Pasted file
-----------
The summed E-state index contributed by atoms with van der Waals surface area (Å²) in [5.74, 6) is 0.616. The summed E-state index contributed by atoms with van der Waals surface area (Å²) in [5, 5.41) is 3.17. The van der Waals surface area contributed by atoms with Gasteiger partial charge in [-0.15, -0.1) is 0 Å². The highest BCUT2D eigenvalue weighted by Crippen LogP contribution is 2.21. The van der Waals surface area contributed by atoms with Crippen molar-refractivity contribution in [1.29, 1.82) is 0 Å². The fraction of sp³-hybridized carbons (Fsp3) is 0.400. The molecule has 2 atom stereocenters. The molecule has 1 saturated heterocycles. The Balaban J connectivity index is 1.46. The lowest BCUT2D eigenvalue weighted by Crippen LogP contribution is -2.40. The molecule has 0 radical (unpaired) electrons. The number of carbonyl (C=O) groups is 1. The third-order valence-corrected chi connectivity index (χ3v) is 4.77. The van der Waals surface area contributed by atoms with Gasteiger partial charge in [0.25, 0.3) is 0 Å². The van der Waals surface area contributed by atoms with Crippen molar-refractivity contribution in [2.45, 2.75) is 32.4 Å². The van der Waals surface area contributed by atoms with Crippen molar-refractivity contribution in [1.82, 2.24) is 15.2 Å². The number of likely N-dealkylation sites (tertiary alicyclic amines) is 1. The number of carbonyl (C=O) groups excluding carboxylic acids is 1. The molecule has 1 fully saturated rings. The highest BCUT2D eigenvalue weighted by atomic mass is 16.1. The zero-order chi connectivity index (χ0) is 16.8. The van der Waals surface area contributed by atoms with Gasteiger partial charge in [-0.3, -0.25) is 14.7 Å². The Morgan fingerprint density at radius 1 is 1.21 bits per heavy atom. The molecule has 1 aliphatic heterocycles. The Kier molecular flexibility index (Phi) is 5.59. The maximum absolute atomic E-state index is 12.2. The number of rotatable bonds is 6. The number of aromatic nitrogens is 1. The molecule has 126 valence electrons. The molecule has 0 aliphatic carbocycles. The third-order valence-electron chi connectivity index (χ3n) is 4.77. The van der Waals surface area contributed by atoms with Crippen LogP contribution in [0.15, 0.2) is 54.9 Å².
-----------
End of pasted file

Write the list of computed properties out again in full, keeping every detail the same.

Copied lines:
The summed E-state index contributed by atoms with van der Waals surface area (Å²) in [5.74, 6) is 0.616. The summed E-state index contributed by atoms with van der Waals surface area (Å²) in [5, 5.41) is 3.17. The van der Waals surface area contributed by atoms with Gasteiger partial charge in [-0.15, -0.1) is 0 Å². The highest BCUT2D eigenvalue weighted by Crippen LogP contribution is 2.21. The van der Waals surface area contributed by atoms with Crippen molar-refractivity contribution in [1.29, 1.82) is 0 Å². The fraction of sp³-hybridized carbons (Fsp3) is 0.400. The molecule has 2 atom stereocenters. The molecule has 1 saturated heterocycles. The Balaban J connectivity index is 1.46. The lowest BCUT2D eigenvalue weighted by Crippen LogP contribution is -2.40. The molecule has 0 radical (unpaired) electrons. The number of carbonyl (C=O) groups is 1. The third-order valence-corrected chi connectivity index (χ3v) is 4.77. The van der Waals surface area contributed by atoms with Gasteiger partial charge in [0.25, 0.3) is 0 Å². The van der Waals surface area contributed by atoms with Crippen molar-refractivity contribution in [2.45, 2.75) is 32.4 Å². The van der Waals surface area contributed by atoms with Crippen molar-refractivity contribution in [1.82, 2.24) is 15.2 Å². The number of likely N-dealkylation sites (tertiary alicyclic amines) is 1. The number of carbonyl (C=O) groups excluding carboxylic acids is 1. The molecule has 1 fully saturated rings. The highest BCUT2D eigenvalue weighted by atomic mass is 16.1. The zero-order chi connectivity index (χ0) is 16.8. The van der Waals surface area contributed by atoms with Gasteiger partial charge in [-0.3, -0.25) is 14.7 Å². The Morgan fingerprint density at radius 1 is 1.21 bits per heavy atom. The molecule has 1 aliphatic heterocycles. The Kier molecular flexibility index (Phi) is 5.59. The maximum absolute atomic E-state index is 12.2. The number of rotatable bonds is 6. The number of aromatic nitrogens is 1. The molecule has 126 valence electrons. The molecule has 0 aliphatic carbocycles. The third-order valence-electron chi connectivity index (χ3n) is 4.77. The van der Waals surface area contributed by atoms with Crippen LogP contribution in [0.15, 0.2) is 54.9 Å².